First it was Loren Roberts, flush with the newly named moniker, Champions Tour rookie. And over the weekend, it was Greg Norman, who wore the same label. But eventually it was Old Tom Morris - er, ol Tom Watson - who prevailed at the Senior British Open. All is right with the seniors for at least another week, at least until the U.S. Senior Open is contested this week.
I really think that it goes back to my understanding of links golf, Watson began, which started in '79 and culminated in '81.
Before '79 - I played from '75 to '78 - I didn't particularly like links golf. I was an American golfer. I liked it through the air, hit the ball high, couldn't hit the ball low with much accuracy.
A man who was raised in Kansas City didnt know much about playing in the British Isles. And, he confesses, he didnt like it much. But he had to start liking it, or else he had to stay home and play the game the American way ' a succession of high shots. But in 79, during the British Open at Royal Lytham & St. Annes, he finally got the point through his noggin.
I didn't play well in the tournament, but I had somewhat of a bad attitude, ol Tom confessed. I got some bad bounces and this and that. And I finally told myself, You know, this game is played on the ground. And you have to expect some bounces, some good bounces and bad bounces. And I've had some terrible bounces out here. But I've had some great bounces.
It finally happened two years later, in 1981, on a pleasure trip organized by Watsons friend Sandy Tatum. That was when the concept of links golf set it.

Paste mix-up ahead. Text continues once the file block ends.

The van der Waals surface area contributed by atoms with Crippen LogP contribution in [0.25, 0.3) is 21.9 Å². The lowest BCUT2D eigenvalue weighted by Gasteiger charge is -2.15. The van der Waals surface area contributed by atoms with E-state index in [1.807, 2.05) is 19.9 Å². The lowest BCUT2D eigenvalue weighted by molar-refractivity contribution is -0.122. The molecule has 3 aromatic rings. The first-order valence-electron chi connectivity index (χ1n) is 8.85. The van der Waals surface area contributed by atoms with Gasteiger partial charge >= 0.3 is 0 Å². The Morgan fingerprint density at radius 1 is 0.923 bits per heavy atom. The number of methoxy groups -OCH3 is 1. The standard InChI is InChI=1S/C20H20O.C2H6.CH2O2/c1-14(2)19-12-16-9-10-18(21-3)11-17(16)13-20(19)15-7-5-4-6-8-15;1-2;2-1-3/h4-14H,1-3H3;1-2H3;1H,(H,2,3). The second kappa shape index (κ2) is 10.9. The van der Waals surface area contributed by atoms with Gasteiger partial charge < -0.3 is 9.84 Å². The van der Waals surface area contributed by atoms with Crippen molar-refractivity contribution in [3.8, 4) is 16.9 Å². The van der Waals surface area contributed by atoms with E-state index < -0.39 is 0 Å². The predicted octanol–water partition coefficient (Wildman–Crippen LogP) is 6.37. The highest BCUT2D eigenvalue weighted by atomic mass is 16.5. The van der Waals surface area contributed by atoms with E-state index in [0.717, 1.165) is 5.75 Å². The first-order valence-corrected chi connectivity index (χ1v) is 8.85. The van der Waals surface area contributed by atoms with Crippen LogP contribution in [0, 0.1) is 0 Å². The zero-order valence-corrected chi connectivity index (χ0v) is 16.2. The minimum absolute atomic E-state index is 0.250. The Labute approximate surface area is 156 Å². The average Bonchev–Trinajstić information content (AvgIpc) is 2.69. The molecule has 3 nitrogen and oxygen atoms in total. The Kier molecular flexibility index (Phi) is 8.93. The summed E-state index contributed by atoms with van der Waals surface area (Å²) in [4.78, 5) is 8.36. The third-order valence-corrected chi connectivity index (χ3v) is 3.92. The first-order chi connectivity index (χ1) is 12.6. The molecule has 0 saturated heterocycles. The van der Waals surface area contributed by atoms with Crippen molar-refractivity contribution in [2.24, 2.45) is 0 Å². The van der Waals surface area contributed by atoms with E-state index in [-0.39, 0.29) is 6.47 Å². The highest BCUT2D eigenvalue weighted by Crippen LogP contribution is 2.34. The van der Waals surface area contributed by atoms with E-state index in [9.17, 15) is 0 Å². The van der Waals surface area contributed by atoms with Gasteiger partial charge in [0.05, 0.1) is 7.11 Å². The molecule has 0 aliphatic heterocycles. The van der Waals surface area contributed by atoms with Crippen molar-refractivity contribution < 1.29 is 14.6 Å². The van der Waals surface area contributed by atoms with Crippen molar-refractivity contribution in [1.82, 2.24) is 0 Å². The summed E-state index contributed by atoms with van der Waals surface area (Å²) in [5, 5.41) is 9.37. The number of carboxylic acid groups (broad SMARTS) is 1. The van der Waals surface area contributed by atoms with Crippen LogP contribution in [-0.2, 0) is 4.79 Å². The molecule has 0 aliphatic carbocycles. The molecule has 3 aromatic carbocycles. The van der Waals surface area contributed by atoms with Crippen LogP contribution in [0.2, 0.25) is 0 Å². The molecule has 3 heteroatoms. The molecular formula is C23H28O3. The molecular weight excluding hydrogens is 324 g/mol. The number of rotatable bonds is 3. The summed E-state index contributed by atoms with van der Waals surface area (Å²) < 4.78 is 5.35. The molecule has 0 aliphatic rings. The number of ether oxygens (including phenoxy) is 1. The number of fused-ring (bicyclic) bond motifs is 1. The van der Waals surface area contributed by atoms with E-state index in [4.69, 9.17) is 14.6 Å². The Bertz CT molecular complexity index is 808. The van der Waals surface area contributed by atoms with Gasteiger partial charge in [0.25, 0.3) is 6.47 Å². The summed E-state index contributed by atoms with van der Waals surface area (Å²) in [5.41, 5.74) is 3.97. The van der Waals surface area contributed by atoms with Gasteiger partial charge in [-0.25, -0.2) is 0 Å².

We started at Ballybunion, and that started my love affair with Ballybunion and links golf, said Watson. We played at Ballybunion and then we went up and played Dornoch. We played Prestwick and Troon. And it was with Sandy - who was an Oxford student and who played a lot of golf in Scotland and Ireland and England during his days over in Oxford. And he really kind of led me into a different way of thinking about golf.
Both Roberts and Norman were making their Champions Tour debuts. Both are destined to win plenty of tournaments on this tour. Roberts opened the event at Royal Aberdeen with the lead after the first day and eventually finished fifth. And Norman, who actually played the European Tour from 77 to 80, had a very strong final three rounds and finished just one shot out of a playoff.
Both will feature prominently in future Senior British Opens. But for now, this is still the old mans personal playground. Watson is just five weeks short of his 56th birthday, and hes learned in the last 25 years to let nothing irk him when it comes to playing links golf. He illustrated that by using the par-5 12 hole at Royal Aberdeen as an example.
I hit a 7-iron 240 yards here on the second round - 240-yard 7-iron, he began. Now, you don't hit 240-yard 7-irons. But then I backed off and hit an easy 6-iron yesterday and then hit a good 6-iron today.
And there's one little knob, about 20 yards in front of 12. And it's kind of lush. And I hit this 6-iron perfect, it was going right at the hole and gets right in this knob and comes up short. And then I chilly it. Then I put a chilly dip on my pitch shot. And I struggled to make five.
But if it hits five feet short of that on that same line, it's a good chance that I'm going to be very close to the hole. But it hit five feet this way on an up-slope on a soft area and stopped it short. And you have to go with that. You just can't get upset about it. That's the essence of links golf.
There are quite a few age lines in Watsons Huck Finn face now. But there is a ton of golf knowledge in Tom Watsons brain. And there are decades of experience in handling the golf courses of the British Isles.
Norman and Roberts will be assuming the mantle of Champions Tour champion before long. But ol Tom isnt ready to turn over the title just yet. This was the U.K., remember. And in the U.K., Watson is the reincarnation of Old Tom Morris.
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